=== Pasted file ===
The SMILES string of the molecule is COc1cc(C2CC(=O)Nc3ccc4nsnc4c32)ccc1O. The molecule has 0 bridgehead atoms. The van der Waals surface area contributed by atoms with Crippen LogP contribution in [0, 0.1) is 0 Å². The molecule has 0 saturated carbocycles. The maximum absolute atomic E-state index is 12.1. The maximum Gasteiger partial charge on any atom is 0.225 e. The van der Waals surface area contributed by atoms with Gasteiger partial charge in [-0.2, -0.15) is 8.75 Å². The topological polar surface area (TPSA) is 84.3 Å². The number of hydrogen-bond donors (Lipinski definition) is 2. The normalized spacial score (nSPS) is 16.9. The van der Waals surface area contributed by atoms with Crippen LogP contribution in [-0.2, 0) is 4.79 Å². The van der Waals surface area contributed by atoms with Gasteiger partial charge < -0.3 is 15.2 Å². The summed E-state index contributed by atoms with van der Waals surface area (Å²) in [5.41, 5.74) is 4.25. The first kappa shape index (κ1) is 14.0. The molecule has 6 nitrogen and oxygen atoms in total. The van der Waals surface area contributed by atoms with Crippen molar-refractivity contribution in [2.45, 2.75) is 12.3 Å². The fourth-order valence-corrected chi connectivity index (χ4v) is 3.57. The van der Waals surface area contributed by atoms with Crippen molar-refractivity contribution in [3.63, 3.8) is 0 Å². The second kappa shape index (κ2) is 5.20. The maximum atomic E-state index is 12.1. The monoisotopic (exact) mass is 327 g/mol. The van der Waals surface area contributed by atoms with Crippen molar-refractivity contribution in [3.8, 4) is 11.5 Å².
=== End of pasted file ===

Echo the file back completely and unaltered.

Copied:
The SMILES string of the molecule is COc1cc(C2CC(=O)Nc3ccc4nsnc4c32)ccc1O. The molecule has 0 bridgehead atoms. The van der Waals surface area contributed by atoms with Crippen LogP contribution in [0, 0.1) is 0 Å². The molecule has 0 saturated carbocycles. The maximum absolute atomic E-state index is 12.1. The maximum Gasteiger partial charge on any atom is 0.225 e. The van der Waals surface area contributed by atoms with Gasteiger partial charge in [-0.2, -0.15) is 8.75 Å². The topological polar surface area (TPSA) is 84.3 Å². The number of hydrogen-bond donors (Lipinski definition) is 2. The normalized spacial score (nSPS) is 16.9. The van der Waals surface area contributed by atoms with Crippen LogP contribution in [-0.2, 0) is 4.79 Å². The van der Waals surface area contributed by atoms with Gasteiger partial charge < -0.3 is 15.2 Å². The summed E-state index contributed by atoms with van der Waals surface area (Å²) in [5.41, 5.74) is 4.25. The first kappa shape index (κ1) is 14.0. The molecule has 6 nitrogen and oxygen atoms in total. The van der Waals surface area contributed by atoms with Crippen molar-refractivity contribution in [2.45, 2.75) is 12.3 Å². The fourth-order valence-corrected chi connectivity index (χ4v) is 3.57. The van der Waals surface area contributed by atoms with Crippen molar-refractivity contribution in [3.63, 3.8) is 0 Å². The second kappa shape index (κ2) is 5.20. The maximum atomic E-state index is 12.1. The monoisotopic (exact) mass is 327 g/mol. The van der Waals surface area contributed by atoms with Crippen molar-refractivity contribution in [3.8, 4) is 11.5 Å².